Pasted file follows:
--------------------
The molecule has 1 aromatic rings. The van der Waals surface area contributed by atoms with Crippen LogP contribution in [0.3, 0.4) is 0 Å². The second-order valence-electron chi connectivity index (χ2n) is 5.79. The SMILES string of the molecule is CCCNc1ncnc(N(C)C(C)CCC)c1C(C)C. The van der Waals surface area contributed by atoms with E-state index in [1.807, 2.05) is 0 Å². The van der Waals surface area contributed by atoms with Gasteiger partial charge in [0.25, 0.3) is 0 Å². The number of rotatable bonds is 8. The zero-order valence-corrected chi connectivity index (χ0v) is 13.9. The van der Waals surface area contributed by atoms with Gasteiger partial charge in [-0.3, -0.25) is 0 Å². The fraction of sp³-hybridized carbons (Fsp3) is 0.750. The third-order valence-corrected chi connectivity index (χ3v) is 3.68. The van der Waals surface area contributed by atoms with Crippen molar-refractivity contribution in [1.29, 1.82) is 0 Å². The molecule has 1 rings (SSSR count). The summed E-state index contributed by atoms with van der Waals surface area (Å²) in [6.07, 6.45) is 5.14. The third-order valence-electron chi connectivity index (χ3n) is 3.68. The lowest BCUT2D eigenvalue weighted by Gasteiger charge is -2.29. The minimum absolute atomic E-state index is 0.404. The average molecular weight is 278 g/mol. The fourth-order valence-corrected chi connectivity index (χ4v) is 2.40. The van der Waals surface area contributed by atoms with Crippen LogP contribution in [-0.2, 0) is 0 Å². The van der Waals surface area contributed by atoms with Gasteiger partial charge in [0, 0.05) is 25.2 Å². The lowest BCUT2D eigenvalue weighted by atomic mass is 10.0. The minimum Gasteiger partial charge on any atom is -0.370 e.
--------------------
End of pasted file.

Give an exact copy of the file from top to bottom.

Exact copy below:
The molecule has 1 aromatic rings. The van der Waals surface area contributed by atoms with Crippen LogP contribution in [0.3, 0.4) is 0 Å². The second-order valence-electron chi connectivity index (χ2n) is 5.79. The SMILES string of the molecule is CCCNc1ncnc(N(C)C(C)CCC)c1C(C)C. The van der Waals surface area contributed by atoms with E-state index in [1.807, 2.05) is 0 Å². The van der Waals surface area contributed by atoms with Gasteiger partial charge in [0.25, 0.3) is 0 Å². The number of rotatable bonds is 8. The zero-order valence-corrected chi connectivity index (χ0v) is 13.9. The van der Waals surface area contributed by atoms with Gasteiger partial charge in [-0.3, -0.25) is 0 Å². The fraction of sp³-hybridized carbons (Fsp3) is 0.750. The third-order valence-corrected chi connectivity index (χ3v) is 3.68. The van der Waals surface area contributed by atoms with Crippen molar-refractivity contribution in [1.29, 1.82) is 0 Å². The molecule has 1 rings (SSSR count). The summed E-state index contributed by atoms with van der Waals surface area (Å²) in [6.07, 6.45) is 5.14. The third-order valence-electron chi connectivity index (χ3n) is 3.68. The lowest BCUT2D eigenvalue weighted by Gasteiger charge is -2.29. The minimum absolute atomic E-state index is 0.404. The average molecular weight is 278 g/mol. The fourth-order valence-corrected chi connectivity index (χ4v) is 2.40. The van der Waals surface area contributed by atoms with Crippen LogP contribution in [-0.2, 0) is 0 Å². The van der Waals surface area contributed by atoms with Gasteiger partial charge in [0, 0.05) is 25.2 Å². The lowest BCUT2D eigenvalue weighted by atomic mass is 10.0. The minimum Gasteiger partial charge on any atom is -0.370 e.